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Killean

The discovery of Killean took place in 1831 when David Gibson was surveying the western part of Puslinch. David Gibson and his emigrant crew member, Peter Blue, took an immediate interest in the intersection of Concession 1 and Mill Creek because of its interesting landscape and environment. Once the first settlers had established their own houses to live in, they began to build a school and church. The first church in Killean was built in 1840 and was made out of log. Every fourth Sunday, the minister and congregation from the East Presbyterian Church would worship. Years later, the first school was built out of stone along with the first store in Killean, which marked the beginning of Killean as a community.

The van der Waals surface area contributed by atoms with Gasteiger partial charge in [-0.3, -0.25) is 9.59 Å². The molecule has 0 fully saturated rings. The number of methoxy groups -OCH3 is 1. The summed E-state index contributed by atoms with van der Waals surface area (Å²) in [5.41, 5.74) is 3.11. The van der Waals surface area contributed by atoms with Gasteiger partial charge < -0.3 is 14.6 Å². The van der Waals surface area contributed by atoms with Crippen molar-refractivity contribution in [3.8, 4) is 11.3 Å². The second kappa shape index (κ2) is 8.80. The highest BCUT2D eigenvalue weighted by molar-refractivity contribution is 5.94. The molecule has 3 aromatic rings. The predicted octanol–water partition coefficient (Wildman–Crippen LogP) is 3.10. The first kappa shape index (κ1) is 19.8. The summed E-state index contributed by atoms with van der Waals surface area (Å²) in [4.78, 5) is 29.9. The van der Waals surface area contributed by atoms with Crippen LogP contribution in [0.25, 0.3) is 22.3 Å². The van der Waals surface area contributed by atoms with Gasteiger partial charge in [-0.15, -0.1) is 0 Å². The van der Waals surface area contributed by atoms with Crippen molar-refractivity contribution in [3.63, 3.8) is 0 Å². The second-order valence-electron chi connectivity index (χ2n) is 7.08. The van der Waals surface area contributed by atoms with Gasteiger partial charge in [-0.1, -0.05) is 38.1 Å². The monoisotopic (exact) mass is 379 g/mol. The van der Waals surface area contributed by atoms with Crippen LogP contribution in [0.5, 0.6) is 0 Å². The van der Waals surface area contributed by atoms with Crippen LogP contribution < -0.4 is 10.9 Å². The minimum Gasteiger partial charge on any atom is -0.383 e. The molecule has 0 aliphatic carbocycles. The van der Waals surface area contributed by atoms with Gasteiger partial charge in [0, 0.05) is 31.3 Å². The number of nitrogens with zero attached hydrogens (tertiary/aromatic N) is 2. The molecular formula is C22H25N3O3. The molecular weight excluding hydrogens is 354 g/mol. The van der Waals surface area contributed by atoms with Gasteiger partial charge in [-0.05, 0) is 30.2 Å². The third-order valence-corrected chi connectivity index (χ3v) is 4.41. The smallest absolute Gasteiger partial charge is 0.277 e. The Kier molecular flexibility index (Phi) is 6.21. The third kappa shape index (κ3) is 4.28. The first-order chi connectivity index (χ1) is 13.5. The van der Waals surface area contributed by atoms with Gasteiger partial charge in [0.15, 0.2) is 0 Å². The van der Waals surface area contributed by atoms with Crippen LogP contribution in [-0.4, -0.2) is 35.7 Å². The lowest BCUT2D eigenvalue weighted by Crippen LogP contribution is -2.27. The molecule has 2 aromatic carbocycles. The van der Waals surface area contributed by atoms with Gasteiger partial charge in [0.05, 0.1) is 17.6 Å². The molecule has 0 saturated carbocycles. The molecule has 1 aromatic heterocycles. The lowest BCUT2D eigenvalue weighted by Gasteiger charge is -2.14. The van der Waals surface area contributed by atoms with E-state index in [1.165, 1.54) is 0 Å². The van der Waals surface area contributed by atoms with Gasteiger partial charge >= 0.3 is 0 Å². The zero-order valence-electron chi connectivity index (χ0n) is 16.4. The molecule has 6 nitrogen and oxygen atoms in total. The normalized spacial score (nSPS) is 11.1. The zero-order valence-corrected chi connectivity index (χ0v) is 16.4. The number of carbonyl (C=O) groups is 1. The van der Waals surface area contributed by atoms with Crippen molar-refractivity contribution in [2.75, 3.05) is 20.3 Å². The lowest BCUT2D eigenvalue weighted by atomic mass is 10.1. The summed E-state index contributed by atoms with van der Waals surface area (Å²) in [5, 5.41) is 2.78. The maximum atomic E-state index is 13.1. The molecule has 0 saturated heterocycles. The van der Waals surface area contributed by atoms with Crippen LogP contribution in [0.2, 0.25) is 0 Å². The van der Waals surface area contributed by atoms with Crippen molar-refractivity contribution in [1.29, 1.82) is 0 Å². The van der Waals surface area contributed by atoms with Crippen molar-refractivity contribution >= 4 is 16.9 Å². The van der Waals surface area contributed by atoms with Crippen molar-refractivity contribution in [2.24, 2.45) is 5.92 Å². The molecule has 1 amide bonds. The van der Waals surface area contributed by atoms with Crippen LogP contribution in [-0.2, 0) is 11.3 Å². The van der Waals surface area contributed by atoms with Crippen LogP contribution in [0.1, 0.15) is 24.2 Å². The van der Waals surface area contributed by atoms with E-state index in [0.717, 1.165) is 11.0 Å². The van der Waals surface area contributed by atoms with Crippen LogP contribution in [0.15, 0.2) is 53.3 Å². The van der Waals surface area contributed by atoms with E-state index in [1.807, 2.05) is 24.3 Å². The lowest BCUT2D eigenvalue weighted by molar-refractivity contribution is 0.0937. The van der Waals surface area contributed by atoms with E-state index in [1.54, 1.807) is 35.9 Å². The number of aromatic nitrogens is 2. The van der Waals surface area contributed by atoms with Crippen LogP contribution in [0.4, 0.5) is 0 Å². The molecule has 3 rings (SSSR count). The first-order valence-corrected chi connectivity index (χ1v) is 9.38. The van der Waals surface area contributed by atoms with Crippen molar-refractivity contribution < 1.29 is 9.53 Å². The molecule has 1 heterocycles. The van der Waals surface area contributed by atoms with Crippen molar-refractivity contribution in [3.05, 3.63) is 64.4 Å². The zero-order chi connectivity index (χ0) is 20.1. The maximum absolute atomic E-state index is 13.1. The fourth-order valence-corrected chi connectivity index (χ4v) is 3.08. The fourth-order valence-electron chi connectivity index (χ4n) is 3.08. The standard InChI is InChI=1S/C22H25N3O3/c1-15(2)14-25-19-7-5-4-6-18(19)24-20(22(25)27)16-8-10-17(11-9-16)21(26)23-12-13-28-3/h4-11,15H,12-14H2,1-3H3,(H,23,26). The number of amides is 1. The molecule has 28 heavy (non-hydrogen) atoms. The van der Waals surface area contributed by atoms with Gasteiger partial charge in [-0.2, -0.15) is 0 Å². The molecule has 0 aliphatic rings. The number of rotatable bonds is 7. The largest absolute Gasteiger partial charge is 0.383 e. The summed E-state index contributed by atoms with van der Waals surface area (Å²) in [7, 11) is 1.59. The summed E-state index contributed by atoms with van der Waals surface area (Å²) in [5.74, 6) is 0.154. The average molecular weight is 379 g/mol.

Another important piece of Killean's history was the Killean Cemetery. The first burials at the cemetery were in 1834. The cemetery is still maintained by volunteers and burials continue to be performed today. Allowing easy access to the outside world was the Credit Valley Railways, which was built in 1879-1880 just 0.6 km south of the hamlet. The station was mistakenly named Leslie, but was commonly known as Killean station until it became official around 1915.